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Inspection Summary

Overall summary & rating


Updated 11 November 2017

Spring Park provides accommodation, personal care and support for up to three adults who have a learning disability. There were four people living at the home at the time of our inspection as the provider had recently changed their statement of purpose to accommodate an additional person in the house.

There was a registered manager in place, who had taken up their post since our last inspection. A registered manager is a person who has registered with the Care Quality Commission to manage the service. Like registered providers, they are ‘registered persons’. Registered persons have legal responsibility for meeting the requirements in the Health and Social Care Act 2008 and associated Regulations about how the service is run. The registered manager assisted us with our inspection.

People were supported to eat safely. People who had needs related to eating and drinking had guidance in place to help ensure they received their food in the most appropriate way for them. People were supported to eat the food they wanted. Staff were knowledgeable about people’s needs and knew people well. We observed people being supported in line with their care plans which were person-centred and detailed.

Where necessary, referrals had been made to health and social care professionals to ensure that people remained healthy. People’s well-being was the most important thing to staff and as such staff put people at the heart of the service. People were encouraged to experience a wide range of activities to suit their individual preferences.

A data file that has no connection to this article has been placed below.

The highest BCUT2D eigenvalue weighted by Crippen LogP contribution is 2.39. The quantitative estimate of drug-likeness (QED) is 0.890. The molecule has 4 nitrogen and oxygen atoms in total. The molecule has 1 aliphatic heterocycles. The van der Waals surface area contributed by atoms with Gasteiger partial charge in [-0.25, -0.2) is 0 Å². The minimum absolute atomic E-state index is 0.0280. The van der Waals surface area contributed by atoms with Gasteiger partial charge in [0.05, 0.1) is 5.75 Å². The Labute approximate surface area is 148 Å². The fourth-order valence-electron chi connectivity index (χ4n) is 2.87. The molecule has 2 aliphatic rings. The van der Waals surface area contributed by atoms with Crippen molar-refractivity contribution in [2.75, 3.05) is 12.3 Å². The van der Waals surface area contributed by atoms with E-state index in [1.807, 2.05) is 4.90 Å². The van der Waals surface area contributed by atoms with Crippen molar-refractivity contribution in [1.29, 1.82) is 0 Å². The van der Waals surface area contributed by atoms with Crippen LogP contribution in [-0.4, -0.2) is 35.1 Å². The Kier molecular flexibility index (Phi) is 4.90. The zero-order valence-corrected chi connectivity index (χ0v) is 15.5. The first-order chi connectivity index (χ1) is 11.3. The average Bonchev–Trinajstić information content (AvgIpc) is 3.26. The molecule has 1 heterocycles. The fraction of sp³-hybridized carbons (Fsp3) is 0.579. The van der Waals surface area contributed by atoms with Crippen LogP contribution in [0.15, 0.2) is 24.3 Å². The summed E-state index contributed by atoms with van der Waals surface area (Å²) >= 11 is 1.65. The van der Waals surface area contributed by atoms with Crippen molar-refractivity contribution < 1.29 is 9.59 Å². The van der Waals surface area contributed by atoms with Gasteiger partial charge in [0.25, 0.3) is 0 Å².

People were cared for by staff who responded to people’s needs resulting in a positive effect on people’s wellbeing. Where people had experienced deterioration in their mobility or suffered with emotional needs there was a consistent approach from staff which resulted in people gaining confidence and independence. People were actively encouraged to be independent and were supported by staff to learn and develop new skills. Professionals spoke positively about staff and the care that people received. Staff recognised people as individual’s and developed ways of ensuring that they had the opportunity to make decisions in their care and felt listened to.

The management oversight of the home was good. Staff felt supported by the registered manager and told us that because of their approach it had created a good ethos and culture within the staff team. Relatives and advocates told us the registered manager provided good leadership for the home. The registered manager also managed another of the provider’s registered homes but demonstrated that this did not diminish their ability to manage Spring Park effectively. Records were well organised, up to date and stored confidentially where necessary.

People were safe because staff understood any risks involved in their care and took action to minimise these risks. The rota was planned to ensure there were sufficient staff to keep people safe and meet their needs. Staff told us that people never missed out on any planned activities because they always ensured there were enough staff available. Staff understood their roles in keeping people safe and protecting them from abuse. The provider carried out appropriate pre-employment checks before staff started work.

Staff maintained a safe environment, including appropriate standards of fire safety. The provider had developed plans to ensure people would continue to receive care in the event of an emergency. People received the medicines they required and the storage and recording of medicines followed best practice. Accidents and incidents were recorded with detailed information about actions taken.